The events are amazing. The story is well written, and there is humor and hope. If you are just a teeny bit in the mood for a survival story - pick this. I liked it even better than Touching the Void: The True Story of One Man's Miraculous Survival and will try Into Thin Air: A Personal Account of the Mt. Everest Disaster to compare all three. There is mountaineering in all three.
I am giving this five stars not really because it was amazing but because I enjoyed it from start to finish and felt extremely happy at the end. People need books like this.
"One of those great stories you rarely hear - read"
I just finished Unbroken, an exceptional audio book. We Die Alone was a fitting sequel. Despite my own life's challenges, I am amazed by the resilience and inner drive-strength of some people beyond anything anyone can dream up. And sadly, they make me think of how pathetic some people are, hearing them whine about a 10 minute wait or that their dinner bread is not warm enough, all the while never giving a thought about those who risk their lives and minds for others and their countries. At times I had some challenges figuring out the landscape of the book, even having spent much time in Scandinavia and having been to the fjords, but no matter, Google Earth helped me out :-)
"Amazing Survival Story"
I have been listening to survival stories and found this one to be one of the best.
A different narrator! Why would you choose a narrator with such a horrible, distinct accent?? I won't say what part of America he's from, but it's so obvious!
Couldn't even listen.
It really annoys me when such a good book is impossible to listen to because of horrible narrator. Skip the audio and by the book.
A truly heroic story. I found that I didn't want to shut my player off until the story was finished; so that's what I did. It is good to remind ourselves of the courage people can show in trying times.
"An inspiring story of incredible courage!"
Id compare this with The Longest Walk, and The Endurance. Both detail the incredible limits of human endurance under extreme circumstance for survival.
Having been through hardships of my own, stories like these are very encouraging and inspiring. You can never give up on hope. Thoroughly enjoyed this book!
Somewhere I was recommended this story as a good read. Since I am a fan of real-life survival stories that included “The Log Walk”, “Unbroken”, and “Lost in Shangri-La”, this book seemed a real good choice. I was not disappointed at all as this is an extremely harrowing and arduous tale with an ultimate happy ending. Man has an incredible will to live through the most harrowing of experiences and this is a tale of the extreme in every sense. Also, this is a story of Norway in WWII in which only small fragments of information exist. This adds to the allure of this incredible story.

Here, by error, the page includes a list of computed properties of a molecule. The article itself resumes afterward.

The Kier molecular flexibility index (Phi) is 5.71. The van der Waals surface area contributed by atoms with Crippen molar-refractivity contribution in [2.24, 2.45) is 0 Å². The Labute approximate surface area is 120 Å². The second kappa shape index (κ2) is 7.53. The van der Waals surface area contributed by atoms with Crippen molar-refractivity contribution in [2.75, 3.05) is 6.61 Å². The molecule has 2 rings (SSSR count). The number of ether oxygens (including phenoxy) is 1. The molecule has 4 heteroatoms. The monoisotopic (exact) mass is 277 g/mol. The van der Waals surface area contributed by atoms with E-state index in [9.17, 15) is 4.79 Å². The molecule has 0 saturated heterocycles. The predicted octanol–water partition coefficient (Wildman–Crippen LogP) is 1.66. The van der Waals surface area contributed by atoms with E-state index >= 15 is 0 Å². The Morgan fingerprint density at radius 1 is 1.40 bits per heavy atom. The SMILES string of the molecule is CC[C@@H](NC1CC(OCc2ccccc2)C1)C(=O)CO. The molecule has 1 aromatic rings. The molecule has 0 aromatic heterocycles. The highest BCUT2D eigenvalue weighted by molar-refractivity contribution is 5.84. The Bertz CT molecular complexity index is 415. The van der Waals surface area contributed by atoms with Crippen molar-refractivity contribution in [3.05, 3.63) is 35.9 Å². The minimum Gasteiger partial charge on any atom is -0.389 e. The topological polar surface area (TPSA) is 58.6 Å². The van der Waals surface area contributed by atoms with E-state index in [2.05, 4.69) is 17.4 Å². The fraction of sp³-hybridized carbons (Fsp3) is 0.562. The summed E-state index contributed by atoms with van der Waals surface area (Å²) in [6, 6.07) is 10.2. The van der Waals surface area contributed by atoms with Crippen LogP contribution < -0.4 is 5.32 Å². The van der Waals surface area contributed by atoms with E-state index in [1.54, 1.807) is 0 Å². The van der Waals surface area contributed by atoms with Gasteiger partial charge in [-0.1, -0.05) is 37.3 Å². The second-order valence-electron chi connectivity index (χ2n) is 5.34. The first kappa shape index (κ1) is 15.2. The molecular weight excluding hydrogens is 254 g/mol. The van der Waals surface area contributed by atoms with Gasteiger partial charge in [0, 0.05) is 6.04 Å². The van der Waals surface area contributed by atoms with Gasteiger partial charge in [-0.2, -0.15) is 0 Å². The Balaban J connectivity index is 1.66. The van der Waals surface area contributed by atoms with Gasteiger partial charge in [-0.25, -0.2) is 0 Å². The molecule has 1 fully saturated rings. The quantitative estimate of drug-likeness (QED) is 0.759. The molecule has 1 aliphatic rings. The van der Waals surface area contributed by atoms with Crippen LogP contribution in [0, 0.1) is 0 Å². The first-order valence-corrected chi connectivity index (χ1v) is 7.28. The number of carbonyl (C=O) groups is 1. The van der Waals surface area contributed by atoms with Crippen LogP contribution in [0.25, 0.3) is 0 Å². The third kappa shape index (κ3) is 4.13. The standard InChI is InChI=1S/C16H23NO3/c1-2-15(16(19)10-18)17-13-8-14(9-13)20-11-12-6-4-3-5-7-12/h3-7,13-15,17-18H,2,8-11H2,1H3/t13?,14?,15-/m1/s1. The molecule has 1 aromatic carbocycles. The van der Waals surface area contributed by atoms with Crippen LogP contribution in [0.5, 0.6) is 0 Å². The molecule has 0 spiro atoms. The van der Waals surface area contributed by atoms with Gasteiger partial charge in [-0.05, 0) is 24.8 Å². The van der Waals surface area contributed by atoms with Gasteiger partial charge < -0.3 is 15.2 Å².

"Incredible story, okay retelling"
I enjoyed the story mostly because there were moments when I would scoff out loud in amazement that someone could survive some of the things Jan did. The retelling was just okay though. I didn't like the narrators voice, but it didn't bug me as much as other people. The writing style is helpful at times, but also makes it easy to zone out at others. Sometimes action could happen quickly after being built up with a lot of backstory, so I sometimes found myself lost. I don't regret listening to it as it was fascinating, but I wouldn't listen again I think.
"Exciting, interesting, harrowing story"
No. Part of the intrigue of the story is the mystery of what unfolds.
The sacrifices made and risks taken by ordinary Norwegian citizens is almost unimaginable. I found this to be a real page turner.
"Never underestimate the power of a small group of caring people"... to achieve the impossible.
I really struggled with the narrator. Had the story been less compelling, I would never have finished it. As it was, I read at least as much as I listened.